Michael Justason, W Booth School of Engineering Practice and Technology assistant professor, has been appointed as a fellow of the Canadian Society for Civil Engineering in recognition of his work in geotechnical and foundation engineering.
You’d be hard pressed to find Michael Justason without a dry-erase marker in his hand.
The champion of the lightboard and assistant professor at the W Booth School of Engineering Practice and Technology accompanies his explanations of civil engineering with larger than life designs and stories from the field.
After years of dedication to the profession in and outside the classroom, Justason is being appointed as a fellow of the Canadian Society for Civil Engineering (CSCE).
The fellowship honours his 20 years of experience in heavy civil construction as well as his commitment to teach the next generation of civil engineers.
“I was very pleased. It’s a wonderful honour to receive…it’s nice recognition for both halves of my professional career,” Justason said.
Prior to joining McMaster University, Justason had a fulfilling career with Bermingham Foundation Solutions (now Soletanche-Bachy Canada) that saw him engaging with innovative technology around the world.
He recounted travelling to over 40 countries, exploring challenges in pile driving and deep foundations in North and South America, Europe and Asia. Among his first projects was reconstruction work of the Hanshin Expressway in Japan, which had collapsed during the devastating magnitude 7.3 Hanshin-Kobe earthquake in 1995.
His experience has included incredible projects like the modern Bibliotheca Alexandrina in Egypt, the Burj Al Arab tower hotel in Dubai, and Taipei 101. Justason served as president of the Pile Driving Contractors Association and was further involved in the American Society of Civil Engineers and the Deep Foundations Institute.
One notable milestone, Justason said, has been authoring an ASTM specification for a new type of test for foundations. He has also been named on several patents and industry awards for innovation in equipment development and techniques for construction of deep foundations.
Justason hopes these wide-ranging achievements and experiences will guide his students; in going beyond what’s on the page, the professor brings textbook concepts to life.
“Coming to McMaster University, the thing I seemed to leverage the most is all the stories that I have that I can tell students and relate to what we’re learning in class…I can bring a personal element to the technical,” he said.
Connection is at the heart of his teaching; Justason said he continually makes efforts to better reach his students – especially as learning transformed during the COVID-19 pandemic.
Justason beamed as he demonstrated the inventive lightboard tool: how he presents in front of a camera and integrates PowerPoint slides into his lessons, all the while changing scenes, writing notes, and drawing out concepts.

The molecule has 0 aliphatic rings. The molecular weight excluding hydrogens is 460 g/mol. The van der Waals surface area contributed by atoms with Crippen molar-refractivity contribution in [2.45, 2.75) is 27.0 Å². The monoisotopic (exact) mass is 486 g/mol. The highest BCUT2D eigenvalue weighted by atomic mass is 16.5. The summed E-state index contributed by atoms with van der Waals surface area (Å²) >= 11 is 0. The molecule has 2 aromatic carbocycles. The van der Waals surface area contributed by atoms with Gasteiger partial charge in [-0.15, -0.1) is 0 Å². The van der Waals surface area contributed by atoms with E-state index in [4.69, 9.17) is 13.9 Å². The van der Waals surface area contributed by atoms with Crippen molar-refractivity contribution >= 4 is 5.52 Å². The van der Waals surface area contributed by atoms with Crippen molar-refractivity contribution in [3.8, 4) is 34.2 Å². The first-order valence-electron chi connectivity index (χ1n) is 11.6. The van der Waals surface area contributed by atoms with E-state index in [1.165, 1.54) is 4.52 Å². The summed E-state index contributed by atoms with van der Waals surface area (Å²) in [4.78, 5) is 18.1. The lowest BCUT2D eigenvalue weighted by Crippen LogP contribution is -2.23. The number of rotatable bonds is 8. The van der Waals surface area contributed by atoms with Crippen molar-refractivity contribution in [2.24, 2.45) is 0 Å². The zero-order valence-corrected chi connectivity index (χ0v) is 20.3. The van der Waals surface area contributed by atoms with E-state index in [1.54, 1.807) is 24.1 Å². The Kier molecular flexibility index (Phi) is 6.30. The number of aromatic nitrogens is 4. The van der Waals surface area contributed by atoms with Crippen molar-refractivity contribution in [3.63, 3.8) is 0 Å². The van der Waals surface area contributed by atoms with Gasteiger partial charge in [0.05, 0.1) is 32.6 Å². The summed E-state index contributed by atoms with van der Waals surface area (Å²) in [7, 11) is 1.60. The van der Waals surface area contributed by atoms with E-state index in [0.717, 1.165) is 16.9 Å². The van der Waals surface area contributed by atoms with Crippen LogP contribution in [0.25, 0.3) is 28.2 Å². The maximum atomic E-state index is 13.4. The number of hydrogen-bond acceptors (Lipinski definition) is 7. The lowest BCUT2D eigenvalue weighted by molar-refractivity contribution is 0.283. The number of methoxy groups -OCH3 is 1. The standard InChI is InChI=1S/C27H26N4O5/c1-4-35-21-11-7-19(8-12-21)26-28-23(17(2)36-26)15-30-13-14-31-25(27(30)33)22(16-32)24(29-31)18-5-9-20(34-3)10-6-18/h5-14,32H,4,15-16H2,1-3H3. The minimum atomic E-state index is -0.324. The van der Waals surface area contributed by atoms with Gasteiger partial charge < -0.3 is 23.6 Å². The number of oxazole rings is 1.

The co-founder of LightBoard Depot, which manufactures lightboards and provides tools for studio set-ups, was featured in The Hamilton Spectator on the “next-level learning tech” and its advantages for remote learning. He also led webinars on the technology for organizations such as the MacPherson Institute and Contact North.
The assistant professor, who earned the President’s Award for outstanding contributions to teaching and learning in 2019, even started a YouTube channel at the beginning of the pandemic to hone his skills and evaluate interest in civil engineering topics. His goal is to keep learners visually engaged for longer.
Justason said he’s pleased to see growing interest in technology that can help create a more dynamic learning environment. Preliminary results of a study focusing on lightboards for live synchronous teaching, he said, show a 30 per cent increase in the number of students who report feeling engaged in their class.
Seeing students thriving in the classroom and interested in the material, he said, is gratifying.
“I enjoy doing a good job explaining things to students and I enjoy seeing the light bulb go off for them. I enjoy seeing them go on to be successful in their careers beyond McMaster.”
Justason thanked his wife for her support, without which his career and worldwide experience “couldn’t have happened,” and credited her for some of the techniques he uses in class: a favourite is “PowerPoint karaoke,” where students make presentations on randomized topics to confront a fear of presenting and making mistakes. “It’s ok not to be perfect,” he said.
The desire for better opportunities for students drove Justason to help carve out a pathway for B. Tech graduates to pursue a P.Eng designation.
A life-long learner himself – he is working on a PhD in civil engineering part-time – Justason recognizes immense value in helping students grow and develop.
While his departure from the private sector to academia was a risk, he said it was one worth taking.
“You can’t be afraid of the unknown. The good things that happened to me in my career happened because I took risks,” he said. “Don’t be afraid of change… You only live once.”
He thanked Susan Tighe, Provost and Vice-President Academic as well as past president of the CSCE, professor (emeritus) Dieter Stolle, outgoing chair of the civil engineering department Mike Tate, and professor (emeritus) Brian Baetz for their kind and generous support.